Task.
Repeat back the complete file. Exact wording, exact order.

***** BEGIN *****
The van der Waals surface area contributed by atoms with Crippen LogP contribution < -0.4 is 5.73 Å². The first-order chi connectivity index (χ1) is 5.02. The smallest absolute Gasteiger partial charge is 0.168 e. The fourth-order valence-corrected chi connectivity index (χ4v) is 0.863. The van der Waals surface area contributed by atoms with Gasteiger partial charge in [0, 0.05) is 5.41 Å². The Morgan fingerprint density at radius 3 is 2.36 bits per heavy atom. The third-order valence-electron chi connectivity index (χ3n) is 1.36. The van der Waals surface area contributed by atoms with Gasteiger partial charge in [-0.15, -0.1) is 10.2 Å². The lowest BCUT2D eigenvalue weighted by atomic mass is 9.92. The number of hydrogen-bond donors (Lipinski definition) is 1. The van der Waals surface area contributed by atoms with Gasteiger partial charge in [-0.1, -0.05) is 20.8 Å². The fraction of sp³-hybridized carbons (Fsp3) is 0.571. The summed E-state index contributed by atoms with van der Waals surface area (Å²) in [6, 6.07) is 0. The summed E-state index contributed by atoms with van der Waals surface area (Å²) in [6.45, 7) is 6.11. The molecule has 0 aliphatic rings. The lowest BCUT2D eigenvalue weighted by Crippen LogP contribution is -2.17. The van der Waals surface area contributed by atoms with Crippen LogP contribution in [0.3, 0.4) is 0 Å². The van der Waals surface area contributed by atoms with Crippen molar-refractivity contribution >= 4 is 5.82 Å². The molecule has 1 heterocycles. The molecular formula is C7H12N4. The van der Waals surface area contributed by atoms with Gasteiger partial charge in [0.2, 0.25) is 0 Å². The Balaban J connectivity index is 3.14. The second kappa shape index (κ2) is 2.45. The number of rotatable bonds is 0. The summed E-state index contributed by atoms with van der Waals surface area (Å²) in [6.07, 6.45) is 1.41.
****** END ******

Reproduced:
The van der Waals surface area contributed by atoms with Crippen LogP contribution < -0.4 is 5.73 Å². The first-order chi connectivity index (χ1) is 5.02. The smallest absolute Gasteiger partial charge is 0.168 e. The fourth-order valence-corrected chi connectivity index (χ4v) is 0.863. The van der Waals surface area contributed by atoms with Gasteiger partial charge in [0, 0.05) is 5.41 Å². The Morgan fingerprint density at radius 3 is 2.36 bits per heavy atom. The third-order valence-electron chi connectivity index (χ3n) is 1.36. The van der Waals surface area contributed by atoms with Gasteiger partial charge in [-0.15, -0.1) is 10.2 Å². The lowest BCUT2D eigenvalue weighted by atomic mass is 9.92. The number of hydrogen-bond donors (Lipinski definition) is 1. The van der Waals surface area contributed by atoms with Gasteiger partial charge in [-0.1, -0.05) is 20.8 Å². The fraction of sp³-hybridized carbons (Fsp3) is 0.571. The summed E-state index contributed by atoms with van der Waals surface area (Å²) in [6, 6.07) is 0. The summed E-state index contributed by atoms with van der Waals surface area (Å²) in [6.45, 7) is 6.11. The molecule has 0 aliphatic rings. The lowest BCUT2D eigenvalue weighted by Crippen LogP contribution is -2.17. The van der Waals surface area contributed by atoms with Crippen LogP contribution in [0.3, 0.4) is 0 Å². The van der Waals surface area contributed by atoms with Crippen molar-refractivity contribution >= 4 is 5.82 Å². The molecule has 1 heterocycles. The molecular formula is C7H12N4. The van der Waals surface area contributed by atoms with Gasteiger partial charge in [0.2, 0.25) is 0 Å². The Balaban J connectivity index is 3.14. The second kappa shape index (κ2) is 2.45. The number of rotatable bonds is 0. The summed E-state index contributed by atoms with van der Waals surface area (Å²) in [6.07, 6.45) is 1.41.